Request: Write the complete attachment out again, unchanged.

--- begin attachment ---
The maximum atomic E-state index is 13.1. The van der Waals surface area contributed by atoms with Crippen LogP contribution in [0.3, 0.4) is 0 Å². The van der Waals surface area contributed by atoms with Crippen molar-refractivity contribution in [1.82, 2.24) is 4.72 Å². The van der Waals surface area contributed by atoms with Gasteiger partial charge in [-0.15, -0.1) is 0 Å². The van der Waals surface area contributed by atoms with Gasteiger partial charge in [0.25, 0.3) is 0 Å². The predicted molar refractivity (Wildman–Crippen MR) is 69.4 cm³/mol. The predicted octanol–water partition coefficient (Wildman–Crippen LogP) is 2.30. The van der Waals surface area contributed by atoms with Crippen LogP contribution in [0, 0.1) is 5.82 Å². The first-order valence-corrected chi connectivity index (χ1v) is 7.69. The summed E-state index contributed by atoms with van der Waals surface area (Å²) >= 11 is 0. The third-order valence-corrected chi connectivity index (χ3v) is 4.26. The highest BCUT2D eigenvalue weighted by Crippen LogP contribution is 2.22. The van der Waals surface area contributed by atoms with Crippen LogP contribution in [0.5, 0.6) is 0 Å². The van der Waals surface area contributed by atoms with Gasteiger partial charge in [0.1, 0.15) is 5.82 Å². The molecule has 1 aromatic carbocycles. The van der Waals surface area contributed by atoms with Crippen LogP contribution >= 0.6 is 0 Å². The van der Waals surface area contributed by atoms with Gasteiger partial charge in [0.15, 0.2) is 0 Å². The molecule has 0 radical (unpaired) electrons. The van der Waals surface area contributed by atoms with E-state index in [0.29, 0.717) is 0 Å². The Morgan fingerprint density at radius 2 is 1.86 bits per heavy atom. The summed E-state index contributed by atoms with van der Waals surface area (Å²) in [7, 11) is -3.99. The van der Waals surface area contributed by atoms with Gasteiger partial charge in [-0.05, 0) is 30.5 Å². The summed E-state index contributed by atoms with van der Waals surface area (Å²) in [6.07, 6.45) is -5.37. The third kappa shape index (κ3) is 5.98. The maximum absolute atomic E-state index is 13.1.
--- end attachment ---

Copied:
The maximum atomic E-state index is 13.1. The van der Waals surface area contributed by atoms with Crippen LogP contribution in [0.3, 0.4) is 0 Å². The van der Waals surface area contributed by atoms with Crippen molar-refractivity contribution in [1.82, 2.24) is 4.72 Å². The van der Waals surface area contributed by atoms with Gasteiger partial charge in [-0.15, -0.1) is 0 Å². The van der Waals surface area contributed by atoms with Gasteiger partial charge in [0.25, 0.3) is 0 Å². The predicted molar refractivity (Wildman–Crippen MR) is 69.4 cm³/mol. The predicted octanol–water partition coefficient (Wildman–Crippen LogP) is 2.30. The van der Waals surface area contributed by atoms with Crippen LogP contribution in [0, 0.1) is 5.82 Å². The first-order valence-corrected chi connectivity index (χ1v) is 7.69. The summed E-state index contributed by atoms with van der Waals surface area (Å²) >= 11 is 0. The third-order valence-corrected chi connectivity index (χ3v) is 4.26. The highest BCUT2D eigenvalue weighted by Crippen LogP contribution is 2.22. The van der Waals surface area contributed by atoms with Crippen LogP contribution in [0.5, 0.6) is 0 Å². The van der Waals surface area contributed by atoms with Gasteiger partial charge in [0.1, 0.15) is 5.82 Å². The molecule has 1 aromatic carbocycles. The van der Waals surface area contributed by atoms with Crippen LogP contribution >= 0.6 is 0 Å². The van der Waals surface area contributed by atoms with Gasteiger partial charge in [0.15, 0.2) is 0 Å². The molecule has 0 radical (unpaired) electrons. The van der Waals surface area contributed by atoms with E-state index in [0.29, 0.717) is 0 Å². The Morgan fingerprint density at radius 2 is 1.86 bits per heavy atom. The summed E-state index contributed by atoms with van der Waals surface area (Å²) in [7, 11) is -3.99. The van der Waals surface area contributed by atoms with Gasteiger partial charge in [-0.05, 0) is 30.5 Å². The summed E-state index contributed by atoms with van der Waals surface area (Å²) in [6.07, 6.45) is -5.37. The third kappa shape index (κ3) is 5.98. The maximum absolute atomic E-state index is 13.1.